Facebook Status Prompts

Robert Mills

If you are on Facebook and want to update your status then you’ll notice the little bit of copy in the status text box that asks ‘what’s on your mind?’ It’s not always been that way though, in fact I can recall two versions prior to this one and what’s interesting about the prompts is how they influence the way people write. It may only be a few words but they are rather important and I’d love to know what options were discounted by the Facebook team and how they settled on the copy we have seen over the years.

I can only write about the ones I recall though so let’s take a trip down memory lane, starting in 2007.

Back then if you updated your Facebook status the prompt was *username* is … Here’s an example:

I can remember using Facebook when this was the prompt and having to be quite creative with my words on occasion. This was largely because it encourages you to write in the third person. On a basic level my status would say things like, for example:

  • Robert Mills is watching Lost
  • Robert Mills is going to Thailand
  • Robert Mills is writing

And so forth. The fact that the status had to include my name followed ┬áby ‘is’ directly influenced the sort of status I wrote and content I shared. That’s the power of micro-copy. This approach could be quite restrictive though as it isn’t a natural way of communicating. We don’t talk about ourselves in the third person when face to face with people and it needn’t be different on social media.

I vaguely recall ignoring the prefix which resulted in a status such as:

  • Robert Mills is I wish I was at dConstruct
    (as opposed to Robert Mills is wishing he was at dConstruct which is way too unnatural)

Sometimes the tenses would become muddled within a status so you’d see things written in the third person but then become first person. All in all, it was a fairly restrictive prompt. It encouraged users to focus on what they were doing there and then. Robert Mills is writing a blog post. Robert Mills is waiting for There Will Be Blood to start and so forth.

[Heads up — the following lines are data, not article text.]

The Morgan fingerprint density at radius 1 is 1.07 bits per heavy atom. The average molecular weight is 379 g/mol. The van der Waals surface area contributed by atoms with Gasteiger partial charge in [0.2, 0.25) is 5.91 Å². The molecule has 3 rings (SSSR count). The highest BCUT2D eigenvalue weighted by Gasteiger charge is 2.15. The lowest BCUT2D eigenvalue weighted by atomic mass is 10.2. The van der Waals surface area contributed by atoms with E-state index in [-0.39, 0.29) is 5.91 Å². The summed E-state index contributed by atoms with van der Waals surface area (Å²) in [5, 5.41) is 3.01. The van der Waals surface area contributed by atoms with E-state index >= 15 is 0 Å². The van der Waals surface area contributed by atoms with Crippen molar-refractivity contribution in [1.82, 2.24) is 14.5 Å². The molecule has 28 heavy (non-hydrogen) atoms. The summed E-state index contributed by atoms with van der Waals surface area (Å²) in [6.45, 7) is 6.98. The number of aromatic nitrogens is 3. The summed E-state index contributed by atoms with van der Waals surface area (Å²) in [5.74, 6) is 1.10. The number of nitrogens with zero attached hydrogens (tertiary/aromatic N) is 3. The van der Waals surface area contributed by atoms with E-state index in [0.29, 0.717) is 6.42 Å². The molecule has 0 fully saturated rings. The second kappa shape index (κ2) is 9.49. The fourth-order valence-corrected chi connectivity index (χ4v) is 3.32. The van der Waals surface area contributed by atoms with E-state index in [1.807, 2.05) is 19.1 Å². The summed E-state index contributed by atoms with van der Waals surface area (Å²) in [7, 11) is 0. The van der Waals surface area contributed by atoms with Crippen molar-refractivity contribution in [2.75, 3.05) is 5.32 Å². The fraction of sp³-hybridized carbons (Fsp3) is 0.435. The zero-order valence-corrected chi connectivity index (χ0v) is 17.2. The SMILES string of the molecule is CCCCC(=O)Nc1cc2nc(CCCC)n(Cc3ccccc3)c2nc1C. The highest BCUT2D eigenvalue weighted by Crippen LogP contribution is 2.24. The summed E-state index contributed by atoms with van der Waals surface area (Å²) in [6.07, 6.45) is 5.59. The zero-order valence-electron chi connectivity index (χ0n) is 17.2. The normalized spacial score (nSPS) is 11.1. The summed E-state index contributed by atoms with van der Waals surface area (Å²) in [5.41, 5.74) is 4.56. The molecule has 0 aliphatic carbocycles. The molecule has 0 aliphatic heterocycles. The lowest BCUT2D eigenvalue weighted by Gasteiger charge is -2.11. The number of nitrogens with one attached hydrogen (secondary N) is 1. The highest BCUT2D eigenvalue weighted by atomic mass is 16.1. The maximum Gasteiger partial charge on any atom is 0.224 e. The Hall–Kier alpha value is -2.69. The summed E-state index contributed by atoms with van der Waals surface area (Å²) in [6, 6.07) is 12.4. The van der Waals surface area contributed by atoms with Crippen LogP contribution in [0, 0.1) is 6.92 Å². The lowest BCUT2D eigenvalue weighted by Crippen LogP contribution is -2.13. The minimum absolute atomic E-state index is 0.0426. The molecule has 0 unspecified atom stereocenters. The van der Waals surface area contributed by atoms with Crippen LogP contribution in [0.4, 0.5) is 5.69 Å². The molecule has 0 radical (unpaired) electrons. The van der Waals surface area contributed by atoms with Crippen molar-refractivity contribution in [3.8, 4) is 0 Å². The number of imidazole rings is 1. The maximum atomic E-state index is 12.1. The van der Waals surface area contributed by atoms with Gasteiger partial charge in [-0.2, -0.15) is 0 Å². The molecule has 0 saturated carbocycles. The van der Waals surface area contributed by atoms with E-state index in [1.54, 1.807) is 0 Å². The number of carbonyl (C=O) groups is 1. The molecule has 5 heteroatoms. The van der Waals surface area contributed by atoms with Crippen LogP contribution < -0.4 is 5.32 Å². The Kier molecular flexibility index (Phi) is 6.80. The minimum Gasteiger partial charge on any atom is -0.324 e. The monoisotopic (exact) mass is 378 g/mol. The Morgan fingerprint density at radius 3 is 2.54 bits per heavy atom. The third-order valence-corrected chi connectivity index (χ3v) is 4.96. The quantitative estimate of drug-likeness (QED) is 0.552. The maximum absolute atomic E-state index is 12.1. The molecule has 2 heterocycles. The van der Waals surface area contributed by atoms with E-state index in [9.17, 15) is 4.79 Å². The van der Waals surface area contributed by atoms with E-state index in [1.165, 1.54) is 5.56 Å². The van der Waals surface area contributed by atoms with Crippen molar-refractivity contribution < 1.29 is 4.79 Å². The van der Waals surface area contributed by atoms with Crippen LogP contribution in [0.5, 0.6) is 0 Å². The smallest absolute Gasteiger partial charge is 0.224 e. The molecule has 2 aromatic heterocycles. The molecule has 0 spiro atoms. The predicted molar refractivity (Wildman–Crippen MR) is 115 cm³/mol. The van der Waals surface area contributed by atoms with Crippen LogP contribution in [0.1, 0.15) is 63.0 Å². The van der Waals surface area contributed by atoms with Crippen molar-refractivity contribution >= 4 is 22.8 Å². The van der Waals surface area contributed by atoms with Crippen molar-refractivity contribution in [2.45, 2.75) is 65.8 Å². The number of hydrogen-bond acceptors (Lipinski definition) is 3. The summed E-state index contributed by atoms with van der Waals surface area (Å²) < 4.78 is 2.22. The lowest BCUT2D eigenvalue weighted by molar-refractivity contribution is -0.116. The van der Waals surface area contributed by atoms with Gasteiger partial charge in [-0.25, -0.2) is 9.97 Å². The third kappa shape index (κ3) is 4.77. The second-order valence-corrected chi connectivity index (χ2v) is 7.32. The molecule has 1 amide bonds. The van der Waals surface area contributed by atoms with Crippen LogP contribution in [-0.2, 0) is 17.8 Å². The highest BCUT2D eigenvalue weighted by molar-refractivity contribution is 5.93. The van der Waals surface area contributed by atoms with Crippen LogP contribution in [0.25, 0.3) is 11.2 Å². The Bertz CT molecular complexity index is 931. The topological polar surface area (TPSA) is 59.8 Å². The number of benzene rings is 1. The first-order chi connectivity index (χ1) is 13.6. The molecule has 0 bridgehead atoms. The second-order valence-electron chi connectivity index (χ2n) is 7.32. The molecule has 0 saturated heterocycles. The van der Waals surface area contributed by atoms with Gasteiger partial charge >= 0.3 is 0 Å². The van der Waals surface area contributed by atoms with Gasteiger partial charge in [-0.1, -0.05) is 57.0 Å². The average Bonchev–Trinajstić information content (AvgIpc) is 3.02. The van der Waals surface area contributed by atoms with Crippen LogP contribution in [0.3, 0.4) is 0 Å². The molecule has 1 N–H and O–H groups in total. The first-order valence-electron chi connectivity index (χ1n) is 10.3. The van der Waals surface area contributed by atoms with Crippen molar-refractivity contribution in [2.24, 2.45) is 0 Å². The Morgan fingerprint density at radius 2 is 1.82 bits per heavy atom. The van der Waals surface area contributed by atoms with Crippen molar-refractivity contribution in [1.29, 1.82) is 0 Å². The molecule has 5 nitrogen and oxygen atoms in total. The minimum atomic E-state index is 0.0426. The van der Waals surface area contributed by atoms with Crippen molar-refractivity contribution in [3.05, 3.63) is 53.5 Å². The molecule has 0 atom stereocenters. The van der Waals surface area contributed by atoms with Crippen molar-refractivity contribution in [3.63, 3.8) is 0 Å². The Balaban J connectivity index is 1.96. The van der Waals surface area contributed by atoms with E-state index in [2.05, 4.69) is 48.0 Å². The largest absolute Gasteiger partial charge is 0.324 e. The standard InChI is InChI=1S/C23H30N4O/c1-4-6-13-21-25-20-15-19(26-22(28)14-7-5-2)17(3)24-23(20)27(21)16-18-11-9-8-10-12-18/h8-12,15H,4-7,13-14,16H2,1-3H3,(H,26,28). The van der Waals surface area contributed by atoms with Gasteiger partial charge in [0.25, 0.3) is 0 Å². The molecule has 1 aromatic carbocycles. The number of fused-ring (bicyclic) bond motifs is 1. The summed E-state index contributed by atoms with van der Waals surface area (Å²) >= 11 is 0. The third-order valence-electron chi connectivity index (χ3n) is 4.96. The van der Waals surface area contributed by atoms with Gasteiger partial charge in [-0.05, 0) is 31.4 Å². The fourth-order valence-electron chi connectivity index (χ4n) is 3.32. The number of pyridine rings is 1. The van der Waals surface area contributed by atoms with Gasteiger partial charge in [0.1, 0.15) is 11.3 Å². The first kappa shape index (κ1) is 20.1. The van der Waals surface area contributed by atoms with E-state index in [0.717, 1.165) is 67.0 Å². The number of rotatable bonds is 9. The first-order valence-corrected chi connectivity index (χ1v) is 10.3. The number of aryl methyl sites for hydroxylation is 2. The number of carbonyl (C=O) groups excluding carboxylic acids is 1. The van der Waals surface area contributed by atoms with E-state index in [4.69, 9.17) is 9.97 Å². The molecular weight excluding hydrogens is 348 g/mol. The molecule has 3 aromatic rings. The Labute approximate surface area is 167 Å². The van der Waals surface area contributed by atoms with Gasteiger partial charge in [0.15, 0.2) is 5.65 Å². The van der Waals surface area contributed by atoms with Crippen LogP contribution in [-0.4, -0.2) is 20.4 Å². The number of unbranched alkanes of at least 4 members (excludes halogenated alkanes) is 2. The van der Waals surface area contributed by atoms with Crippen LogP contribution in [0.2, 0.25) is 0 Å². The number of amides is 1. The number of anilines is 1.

This prompt was later changed to What Are You Doing Right Now? Like this:

That too encouraged users to write whatever was happening at a specific moment but was less restrictive as it dropped the ‘username is’ prefix. It was a step in the right direction and the third person no longer needed to be used but the real development came in 2009 when the status prompt changed again, this time to:

What’s on your mind? This is a huge difference than the previous two because it doesn’t lead users down the path of writing only about their actions. Instead, it opens up the status to include thoughts, feelings, and all too often, rants and moans.

This development was enhanced by additional content types being added to the status box. Users could now tag people, add photos or videos and add a location. They can also choose from a number of additional info such as what they are feeling, reading, watching or eating. This appears as a ‘what are you doing’ secondary prompt beneath the ‘what’s on your mind’ section when you click on the smiley face:

Here’s the complete list of choices:

It was inevitable that changes like this would happen as Facebook grew and developed but what I find most interesting is how a few words can influence and change how users write and the content they share.

From being directed to share your actions, to the tense you use and now to a free for all of emotions, thoughts, activities and content types, the words we use in prompts, search boxes, on sign up forms, buttons and call to actions all have the power to help and influence users. They shouldn’t be last minute additions or second thoughts, they should be carefully considered by asking questions such as how will this make people react/write/share/behave?

Every little bit of text has clout, every word matters. So if you’re listening Facebook, that’s what’s on my mind.